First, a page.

It may also be that perhaps he had lot of research material to sift thru but he deliberately selected the stories to suit his hidden agenda of coming up with a best seller for the international audience. And he chooses his stories based on his own personal convictions rather than telling them objectively purely from the character's view point.

I read somewhere that after the book was published his relationship with one of the bollywood characters in the book (Vinod the director) soured and they are estranged now.

I personally dont care about this since I am from bombay and consider myself knowledgeable enough to seperate fact from fiction, I just wanted to caution the readers here: Beware the author is extremely intelligent writer and if he manages to manipulate your consciousness and sway your opinions, then its intentional. And maybe that only indicates that he is an extremely good writer. More power to him in that case:-)

I sincerely hope that this book encourages more south asians to adopt this style and genre of writing and we get to read more interesting books on India which is itself on the dawn of transformation and progress. There are millions of fascinating stories and live drama occurring in the streets of india every day that just needs to be captured in a medium that the world may find fascinating and can watch or read about in this century. Don't be surprised if this book is made into a movie or documentary.
Profile Image for Lena.
Author 2 books336 followers
September 7, 2007
This book was a mixed bag for me. There is some great narrative in Mehta's tale of his return to the city of his youth as an adult. His description of learning how to navigate the corrupt bureaucracy in order to get enough cooking gas for his new flat was priceless. But as he begins to delve more deeply into explorations of politics, organized crime and the sex trade, particularly his growing friendship with a bar girl, the narrative outlasted my interest. I really enjoyed certain sections of this book, but it was uneven and I found myself skimming the last third.
Profile Image for Liza.
204 reviews18 followers
Shelved as 'will-i-ever-finish-these-books'
December 7, 2007
I'm having a difficult time finishing this book. I usually read it for a few days and then need a break due to the overwhelming detail and drama that Mehta inserts into his prose. I honestly liked the beginning of the book in which Mehta made me feel as though I could see Bombay: crowding around a street stall for the best food in town, the need to bribe every public official for every little (and big) convenience, the dearth of toilets, the omnipresent din, the rich, the poor, etc. But now I'm stuck on a section where Mehta is fixated upon a beer bar girl. It seems overly "male gaze" to me, especially when the previous section was his expose of the gangwar. He's a drooling, over-eager fourteen-year-old boy--a fourteen year old boy who then goes home to his wife and child and has fancy dinner parties--and I can't help rolling my eyes. I know I'm totally ignorant since I've never been to Bombay, but it's as if someone wrote a book about NYC and just wrote about partying with strippers from Scores and rolling with gang bangers then retired every evening to their loft in Soho. Give me a break, Mehta, and decide whether you're a journalist or a memoirist. You can't be both.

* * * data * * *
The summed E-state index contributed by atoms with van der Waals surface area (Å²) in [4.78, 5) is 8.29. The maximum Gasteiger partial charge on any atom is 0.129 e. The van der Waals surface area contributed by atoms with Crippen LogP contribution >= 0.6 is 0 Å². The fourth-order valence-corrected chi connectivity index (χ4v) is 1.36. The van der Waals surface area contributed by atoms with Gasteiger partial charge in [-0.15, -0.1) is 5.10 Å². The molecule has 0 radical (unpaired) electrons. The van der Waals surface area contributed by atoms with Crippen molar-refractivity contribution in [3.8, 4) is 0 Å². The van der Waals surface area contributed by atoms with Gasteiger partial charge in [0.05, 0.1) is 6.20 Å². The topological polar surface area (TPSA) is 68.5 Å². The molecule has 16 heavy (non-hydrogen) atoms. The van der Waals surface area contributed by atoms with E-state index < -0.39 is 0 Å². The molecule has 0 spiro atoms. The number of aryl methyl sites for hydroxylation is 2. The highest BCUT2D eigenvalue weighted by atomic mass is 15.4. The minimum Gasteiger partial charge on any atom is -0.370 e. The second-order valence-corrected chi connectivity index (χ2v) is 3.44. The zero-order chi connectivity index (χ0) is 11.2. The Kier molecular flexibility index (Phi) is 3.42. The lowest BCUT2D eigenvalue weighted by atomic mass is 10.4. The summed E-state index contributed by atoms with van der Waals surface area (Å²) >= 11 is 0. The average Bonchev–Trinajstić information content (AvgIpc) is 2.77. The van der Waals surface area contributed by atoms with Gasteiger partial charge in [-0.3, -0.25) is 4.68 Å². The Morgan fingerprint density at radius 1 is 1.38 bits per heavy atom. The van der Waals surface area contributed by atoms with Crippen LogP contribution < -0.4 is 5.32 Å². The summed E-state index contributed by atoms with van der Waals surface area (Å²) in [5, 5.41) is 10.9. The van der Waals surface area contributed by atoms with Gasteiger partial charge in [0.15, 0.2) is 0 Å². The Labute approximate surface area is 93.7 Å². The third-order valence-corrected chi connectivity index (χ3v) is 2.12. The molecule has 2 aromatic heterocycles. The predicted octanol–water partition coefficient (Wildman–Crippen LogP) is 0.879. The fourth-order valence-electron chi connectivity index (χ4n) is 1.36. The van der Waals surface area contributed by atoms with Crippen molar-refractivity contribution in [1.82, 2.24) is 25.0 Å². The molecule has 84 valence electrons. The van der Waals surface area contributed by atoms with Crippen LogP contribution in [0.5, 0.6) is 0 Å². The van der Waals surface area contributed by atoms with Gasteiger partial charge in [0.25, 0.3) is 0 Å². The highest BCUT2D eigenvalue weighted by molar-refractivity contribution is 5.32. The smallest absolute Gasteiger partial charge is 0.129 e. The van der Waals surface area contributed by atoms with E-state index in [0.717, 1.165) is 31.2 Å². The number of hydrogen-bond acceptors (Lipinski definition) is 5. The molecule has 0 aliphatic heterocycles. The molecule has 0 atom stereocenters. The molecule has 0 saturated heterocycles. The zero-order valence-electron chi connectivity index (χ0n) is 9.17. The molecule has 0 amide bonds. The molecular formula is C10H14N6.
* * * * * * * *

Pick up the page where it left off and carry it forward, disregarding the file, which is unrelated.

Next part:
Profile Image for Jashan Singhal.
28 reviews43 followers
November 10, 2018
Take all the travel memoirs, travelogues and any book written on cities all around the world and try to rate them from top to bottom. Guess which book will be at the top? This one. Maximum City: Bombay Lost and Found

Bombay/Bambai/Mumbai is a city where I have spent some of the indispensably important years of my life and it is a city of many firsts for me. Surprisingly, this city not being my native home, or where I live currently, is the closest to what I think of as home. The author managed to move me by writing about Bombay in such a redolent style that made me cry, laugh, surprised and just feel nostalgic all at the same time.

Suketu Mehta travels far and wide across the city meeting politicians, police officers, underworld dons, film stars, bar dancers, prostitutes, slum dwellers and any sample point that could help him map out the physical, emotional, political, moral, economical, cultural or ethical space of Mumbai. As Business Standard has already pointed out on the back-cover of the book -
"Maximum City is billed as non-fiction, but has the intensity and vividness of fiction.."
the author has such a keen eye and intimacy with the thoughts, feelings and intentions of the person he is talking to that you cannot help but follow the life of the interviewee (be it a bar dancer or a mafia) with such acuteness that you cannot wait to reach the end.

I read this book almost after 14 years of its publication, and still it felt so garden-fresh and crisp. This book is going to forever be an indelible classic tale of Bombay for years to come.

Towards the end of the book, there was this one line which summarizes Bombay quite aptly-
The reason a human being can live in a Bombay slum and not lose his sanity is that his dream life is bigger than his squalid quarters.

25 reviews1 follower
June 14, 2011